Browse Tag by informal learning
Blended Learning

Why we shouldn’t call it blended learning!

Image by Полина Андреева from Pixabay

Those who know me will certainly be taken aback. After all, I admit, I must sound like a broken record; I’m always banging on about how blended learning is the foundation on which successful learning solutions is built on.

So why am I advocating a change of name?  Because there is still a lot of confusion around what the term ‘blended learning’ describes.

What do some people think it is?

  • eLearning tutorial+classroom+eLearning tutorial (what I call the classroom sandwich)
  • A classroom course with some computer work included within it
  • Has to include a classroom element with virtual classroom and or online tasks
  • A mix of different learning methods
  • Has to include some computer-based or online activity
  • A collection of diverse resources to dip into when you need some on-demand help

Well, it may surprise you to hear that none of the above are true – and yet – all are true to a greater or lesser extent.  How can this be?

We are in a time where digital has become our first means of communication.  The world COVID crisis has removed the option of any (or mostly) face-to-face learning delivery.  Our default has become digital – it had to.  But an effective digital learning solution is a blended one. And no, blended learning doesn’t necessarily mean there is any classroom in sight.

So what IS blended learning? 

Well, it depends.

“Depends on what?” you might ask…

It depends on the situation and because there are too many variables in any given situation, there is no one right blend template. The only right blend is the one that has been carefully designed for a particular set of circumstances. Every blend should be as unique as the situation it addresses. 

How can we get the right blend?

We can only do this if we investigate thoroughly before making any decisions.

  • What’s the performance required: What’s happening that shouldn’t or not happening that should? What impact does this have on business performance? Where do we need to get to?
  • Who are the people: what are their needs, gaps, experience, motivation?
  • What are the practicalities: what do we have available, what can’t we get, what are the limitations, what are the strengths etc

Our investigations will help us establish whether formal training is the solution (or part of) and where it fits. It will help us identify where less formal approaches such as coaching, just in time resources, and an ‘in at the deep end’ will play a part.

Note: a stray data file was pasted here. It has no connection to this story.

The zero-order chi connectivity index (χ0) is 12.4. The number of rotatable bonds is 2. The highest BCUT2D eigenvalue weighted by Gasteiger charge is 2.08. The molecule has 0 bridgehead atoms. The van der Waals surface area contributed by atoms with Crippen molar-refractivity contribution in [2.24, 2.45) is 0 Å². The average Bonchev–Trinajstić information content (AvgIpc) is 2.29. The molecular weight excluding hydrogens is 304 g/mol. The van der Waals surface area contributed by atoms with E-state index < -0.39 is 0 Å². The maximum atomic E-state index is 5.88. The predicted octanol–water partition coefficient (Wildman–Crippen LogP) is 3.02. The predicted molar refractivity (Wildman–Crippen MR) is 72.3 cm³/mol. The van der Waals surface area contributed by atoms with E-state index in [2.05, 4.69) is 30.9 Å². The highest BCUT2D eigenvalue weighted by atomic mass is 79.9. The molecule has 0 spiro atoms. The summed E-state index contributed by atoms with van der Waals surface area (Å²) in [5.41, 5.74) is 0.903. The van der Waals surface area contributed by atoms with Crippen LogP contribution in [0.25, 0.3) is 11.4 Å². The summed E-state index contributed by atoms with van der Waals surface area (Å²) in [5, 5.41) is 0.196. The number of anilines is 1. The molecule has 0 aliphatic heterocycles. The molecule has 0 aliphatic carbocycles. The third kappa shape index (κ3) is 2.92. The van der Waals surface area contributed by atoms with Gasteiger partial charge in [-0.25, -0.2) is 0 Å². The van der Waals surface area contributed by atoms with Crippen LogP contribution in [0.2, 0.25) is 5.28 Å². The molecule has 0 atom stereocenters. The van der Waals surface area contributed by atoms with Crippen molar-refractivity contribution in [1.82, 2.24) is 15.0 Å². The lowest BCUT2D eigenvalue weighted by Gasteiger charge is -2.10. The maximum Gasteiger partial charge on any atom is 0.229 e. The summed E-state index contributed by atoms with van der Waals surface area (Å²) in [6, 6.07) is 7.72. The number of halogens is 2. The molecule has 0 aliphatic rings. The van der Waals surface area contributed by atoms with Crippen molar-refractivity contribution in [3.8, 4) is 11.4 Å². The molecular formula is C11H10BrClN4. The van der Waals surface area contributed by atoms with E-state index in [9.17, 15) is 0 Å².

Once we’ve established the need, we will use the data gathered to help us outline the most appropriate learning approach, structure, and effective combination of activities.

We will be able to decide on how we can deliver these activities that makes the best use of the resources we have and that will work well for the particular learning activities we’ve chosen. 

The model below, illustrates how a (blended) learning framework leverages all contexts in which people learn, from formal training (live virtual classroom, self-paced online content, classroom, elearning tutorial), formal learning facilitation (live virtual classroom and self-paced tasks) performance facilitation (coaching and mentoring), supporting continued learning and performance and on-demand resources.

On top of this sits ‘support in the workplace’ whether this is from the learning and development team, line managers or peers). Blended Learning Infographic showing the blended learning framework as the base foundation bar and support in the workplace as the top bar. In between there is shown a range of 6 learning method examples. Group 1 is designing live online and self-paced learning and the facilitation of both. Group 2 is classroom design and facilitation. Group 3 is elearning tutorial design. Group 4 is coaching and mentoring. Group 5 is on-demand media content and group 6 is learning on the job in the workplace.

Remember, each situation is unique so each blend will be unique that may use a mix of some or all methods below. A blended learning approach is a whole workplace learning approach. 

But if not ‘Blended Learning’, what should we call it?

Technologies

What’s in a name? Let’s Huddle!

Photo by Nguyen Thu Hoai on Unsplash

It’s more than just a social gathering

On my travels through the blogesphere (looking for something else as it happens), I came across Huddle. Now the name intrigued me because of what it brought to mind.